HMS Wear (1905)

HMS Wear (1905) was a River class destroyer that served with the Ninth Flotilla on the Tyne in 1914, at the Dardanelles in 1915 where she supported both the naval and land phases of the battle, then remained in the Mediterranean as part of the Fifth Destroyer Flotilla for the rest of the war.

The original River class boats carried their forward 6-pdr guns on sponsons on either side of the forecastle, but this made them too low and rather wet in some circumstances. From the 1902/3 batch onwards the forward guns were thus moved to a higher position alongside the 12-pdr gun. The Wear appears to have been built without the sponsons, and with the guns on the side of the bridge.

The Swale, Ure and Wear were all built with automatic forced lubrication gear that had been tested in HMS Syren in April 1903. This pumped oil into the bearings, removing the need to have this done manually.

The Wear was one of thee River class destroyers ordered from Palmers in the 1903/4 batch. They all had four funnels, in two pairs.

Brassey’s Naval Annual of 1906 reported the results of her official trials. She averaged 25.62 knots at 7,294ihp during her four hour speed trial. They also gave the details of her boilers, which had 15,520sq.ft. of heating surfaces and 319 sq.ft of grate area. Each builder was able to use their own boilers. The Reed boilers used on the Palmers River class boats had the largest grate area, but were in the middle on heating surface.

In 1907-8 the Wear was one of a number of River class destroyers that had their five 6-pounders removed and replaced with three 12-pounder 8cwt guns, two replacing the forward 6-pounders and one on the centerline aft.

Pre-War Career

The Wear arrived at Sheerness from Jarrow in early August 1905. She was commissioned into the Sheerness-Chatham reserve division.

In 1906-1907 the Wear was part of the 2nd Destroyer Flotilla, part of the Channel Fleet, which was then the Royal Navy’s main battleship force.

On Saturday 6 October 1906 one of her crew had a lucky escape at Sheerness. Leading Stoker Duncan McCulman spotted a sailor from the Swale in the water, and attempted to rescue him. While the Swale man was able to get ashore, McCulman’s foot got tangled up in the iron supports of the pier and he was unable to escape. By the time he was rescued the water had reached his neck!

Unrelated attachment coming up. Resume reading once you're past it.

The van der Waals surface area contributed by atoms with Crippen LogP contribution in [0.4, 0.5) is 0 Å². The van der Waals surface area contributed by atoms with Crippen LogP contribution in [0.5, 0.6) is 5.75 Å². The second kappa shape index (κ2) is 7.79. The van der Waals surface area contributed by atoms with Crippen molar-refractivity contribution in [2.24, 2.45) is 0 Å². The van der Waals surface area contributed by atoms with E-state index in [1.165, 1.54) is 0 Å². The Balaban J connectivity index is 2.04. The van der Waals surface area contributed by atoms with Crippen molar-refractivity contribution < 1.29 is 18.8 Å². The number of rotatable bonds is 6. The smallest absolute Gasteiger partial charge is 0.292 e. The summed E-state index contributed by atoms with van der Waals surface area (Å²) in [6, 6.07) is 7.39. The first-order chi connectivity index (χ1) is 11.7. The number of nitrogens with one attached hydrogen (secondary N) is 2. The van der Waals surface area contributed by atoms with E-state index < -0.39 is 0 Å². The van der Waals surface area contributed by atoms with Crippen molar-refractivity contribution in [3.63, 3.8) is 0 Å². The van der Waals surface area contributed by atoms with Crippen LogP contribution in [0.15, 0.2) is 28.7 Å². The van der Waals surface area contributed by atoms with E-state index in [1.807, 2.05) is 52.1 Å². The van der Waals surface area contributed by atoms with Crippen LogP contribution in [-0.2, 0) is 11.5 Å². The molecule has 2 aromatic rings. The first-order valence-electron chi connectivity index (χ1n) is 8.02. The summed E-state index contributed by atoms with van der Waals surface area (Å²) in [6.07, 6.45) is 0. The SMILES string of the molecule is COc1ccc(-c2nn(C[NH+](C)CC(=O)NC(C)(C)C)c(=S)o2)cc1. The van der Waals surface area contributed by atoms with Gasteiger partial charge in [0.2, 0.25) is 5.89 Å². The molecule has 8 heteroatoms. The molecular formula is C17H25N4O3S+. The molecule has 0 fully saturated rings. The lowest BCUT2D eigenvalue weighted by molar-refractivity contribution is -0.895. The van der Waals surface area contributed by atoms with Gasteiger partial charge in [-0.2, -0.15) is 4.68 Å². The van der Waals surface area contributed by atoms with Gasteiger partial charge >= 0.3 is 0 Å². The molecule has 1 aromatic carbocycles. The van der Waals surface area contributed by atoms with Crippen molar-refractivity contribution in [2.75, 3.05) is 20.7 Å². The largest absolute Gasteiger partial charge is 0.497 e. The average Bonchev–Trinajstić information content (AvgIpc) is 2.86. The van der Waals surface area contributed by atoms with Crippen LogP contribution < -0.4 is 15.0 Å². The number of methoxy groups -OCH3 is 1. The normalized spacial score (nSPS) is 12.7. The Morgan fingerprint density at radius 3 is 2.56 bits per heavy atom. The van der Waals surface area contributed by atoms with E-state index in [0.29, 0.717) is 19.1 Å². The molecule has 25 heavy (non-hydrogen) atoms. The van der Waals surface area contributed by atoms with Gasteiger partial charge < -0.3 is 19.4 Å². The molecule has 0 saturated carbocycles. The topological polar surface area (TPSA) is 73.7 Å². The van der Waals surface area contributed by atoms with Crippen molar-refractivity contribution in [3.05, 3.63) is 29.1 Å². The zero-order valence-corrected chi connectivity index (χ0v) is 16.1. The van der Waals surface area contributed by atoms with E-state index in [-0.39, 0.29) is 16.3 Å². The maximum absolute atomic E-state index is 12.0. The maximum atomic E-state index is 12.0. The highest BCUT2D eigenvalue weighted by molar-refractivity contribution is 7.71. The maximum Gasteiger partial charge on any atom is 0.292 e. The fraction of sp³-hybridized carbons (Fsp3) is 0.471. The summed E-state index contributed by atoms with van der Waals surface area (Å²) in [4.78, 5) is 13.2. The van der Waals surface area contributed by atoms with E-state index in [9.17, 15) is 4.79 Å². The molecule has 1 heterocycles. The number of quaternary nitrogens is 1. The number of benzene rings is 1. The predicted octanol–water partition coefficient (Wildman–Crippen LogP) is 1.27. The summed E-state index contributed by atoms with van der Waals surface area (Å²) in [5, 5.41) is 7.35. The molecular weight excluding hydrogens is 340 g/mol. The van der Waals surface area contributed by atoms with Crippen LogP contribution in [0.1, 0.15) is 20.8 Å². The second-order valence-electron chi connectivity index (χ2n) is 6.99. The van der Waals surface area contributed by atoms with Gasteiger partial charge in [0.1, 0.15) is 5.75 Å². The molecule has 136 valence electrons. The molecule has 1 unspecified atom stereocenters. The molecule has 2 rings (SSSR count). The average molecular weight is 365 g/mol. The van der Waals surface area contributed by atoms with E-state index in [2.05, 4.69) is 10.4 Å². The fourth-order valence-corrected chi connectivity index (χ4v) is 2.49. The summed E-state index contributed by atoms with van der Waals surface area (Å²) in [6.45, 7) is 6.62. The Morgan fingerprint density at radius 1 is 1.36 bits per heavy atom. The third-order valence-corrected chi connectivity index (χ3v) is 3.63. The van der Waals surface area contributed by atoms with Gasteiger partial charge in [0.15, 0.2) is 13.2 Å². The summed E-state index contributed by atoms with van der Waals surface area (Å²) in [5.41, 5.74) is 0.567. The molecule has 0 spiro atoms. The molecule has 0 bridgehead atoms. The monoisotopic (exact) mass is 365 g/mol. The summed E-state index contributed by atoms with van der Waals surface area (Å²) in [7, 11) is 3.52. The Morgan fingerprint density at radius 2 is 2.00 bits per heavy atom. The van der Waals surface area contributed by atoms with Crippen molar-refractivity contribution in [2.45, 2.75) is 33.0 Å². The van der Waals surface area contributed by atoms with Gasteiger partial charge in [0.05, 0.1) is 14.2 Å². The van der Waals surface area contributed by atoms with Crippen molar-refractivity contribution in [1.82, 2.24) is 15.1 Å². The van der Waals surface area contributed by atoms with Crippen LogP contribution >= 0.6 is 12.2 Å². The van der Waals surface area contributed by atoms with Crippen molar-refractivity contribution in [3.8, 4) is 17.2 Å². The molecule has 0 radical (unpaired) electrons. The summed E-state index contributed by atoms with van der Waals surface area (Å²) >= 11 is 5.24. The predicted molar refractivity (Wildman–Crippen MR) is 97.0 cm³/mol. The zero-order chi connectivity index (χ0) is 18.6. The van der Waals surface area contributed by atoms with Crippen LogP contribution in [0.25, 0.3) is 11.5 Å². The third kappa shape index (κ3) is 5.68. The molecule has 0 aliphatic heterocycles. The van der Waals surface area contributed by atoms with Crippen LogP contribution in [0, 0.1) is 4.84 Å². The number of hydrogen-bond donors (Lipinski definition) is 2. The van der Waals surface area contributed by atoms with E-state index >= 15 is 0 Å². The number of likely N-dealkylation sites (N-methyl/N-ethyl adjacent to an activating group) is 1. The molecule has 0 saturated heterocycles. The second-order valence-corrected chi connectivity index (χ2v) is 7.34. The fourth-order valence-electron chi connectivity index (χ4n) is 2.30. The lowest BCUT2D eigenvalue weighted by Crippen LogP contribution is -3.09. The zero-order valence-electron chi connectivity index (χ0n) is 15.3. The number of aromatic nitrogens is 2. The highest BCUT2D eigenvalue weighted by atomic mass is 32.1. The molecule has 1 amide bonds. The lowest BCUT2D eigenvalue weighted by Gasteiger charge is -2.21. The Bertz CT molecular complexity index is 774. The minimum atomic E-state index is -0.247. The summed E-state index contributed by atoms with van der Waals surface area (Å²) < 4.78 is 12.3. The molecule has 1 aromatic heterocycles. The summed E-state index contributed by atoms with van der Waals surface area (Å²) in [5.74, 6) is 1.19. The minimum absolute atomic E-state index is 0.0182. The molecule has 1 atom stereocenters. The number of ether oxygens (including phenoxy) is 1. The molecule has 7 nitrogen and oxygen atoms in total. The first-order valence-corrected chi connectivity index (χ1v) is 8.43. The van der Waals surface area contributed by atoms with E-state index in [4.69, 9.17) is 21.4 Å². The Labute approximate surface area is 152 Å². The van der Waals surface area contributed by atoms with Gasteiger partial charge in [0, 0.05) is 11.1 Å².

In 1907-1909 the Wear was part of either the 2nd or 4th Destroyer Flotillas, part of the Home Fleet, which was becoming the main battleship force.

On Saturday 12 January 1907 the Wear was off Beachy Head with the Sheerness flotilla when she collided with the West Hartlepool steamer Etna. The Wear was badly damaged in the collision, losing 30 feet of side plating on the starboard side. She was able to reach Stokes Bay, escorted by the Earnest, and then went on to Portsmouth for repairs. She was considered to be lucky not to have sunk, and the credit was given to the bulkheads protecting the machinery spaces, which survived, keeping the engine rooms dry. The Etna was also serious damaged and had to make for Dover. In the aftermath of the first collision the Wear also collided with the Ness, caused damage below the waterline on her starboard side.

In the aftermath of the collision the Admiralty sued the Etna’s owner. In December 1907 Mr Justice Bucknill judged that both sides were partly to blame – the Etna for getting between two divisions of a destroyer flotilla, and the Wear for not reacting quickly enough. As a result the Admiralty was awarded part of their claim. The case of the Wear was later raised in Parliament, when it was revealed that it had taken nineteen weeks to carry out the repairs, as some special materials were needed that weren’t in stock.

In 1909-1911 the Wear was one of seven River class destroyers in the 2nd Destroyer Flotilla, part of the 2nd Division of the Home Fleet. This was a front line force and its destroyers were fully manned.

In 1911-12 the Wear was part of the 3rd Destroyer Flotilla on the Nore, which was made up of twenty-three River class destroyers and was part of the 3rd Division of the Home Fleet. This contained the older battleships and the destroyers were all partly manned.

In 1912-14 the Wear was one of twenty five River class destroyers that formed the 9th Destroyer Flotilla on the Nore, one of the new Patrol Flotillas.

In January 1913 the Wear was at Dundee when the naval base was visited by a high powered party, including Winston Churchill and Violet Asquith, the Prime Minister’s daughter.

In the January 1914 Navy List she was listed as being under the orders of the Admiral Commanding Coast Guard and Reserves, North Sea Fisheries.

In July 1914 she wasn’t listed in the Pink List.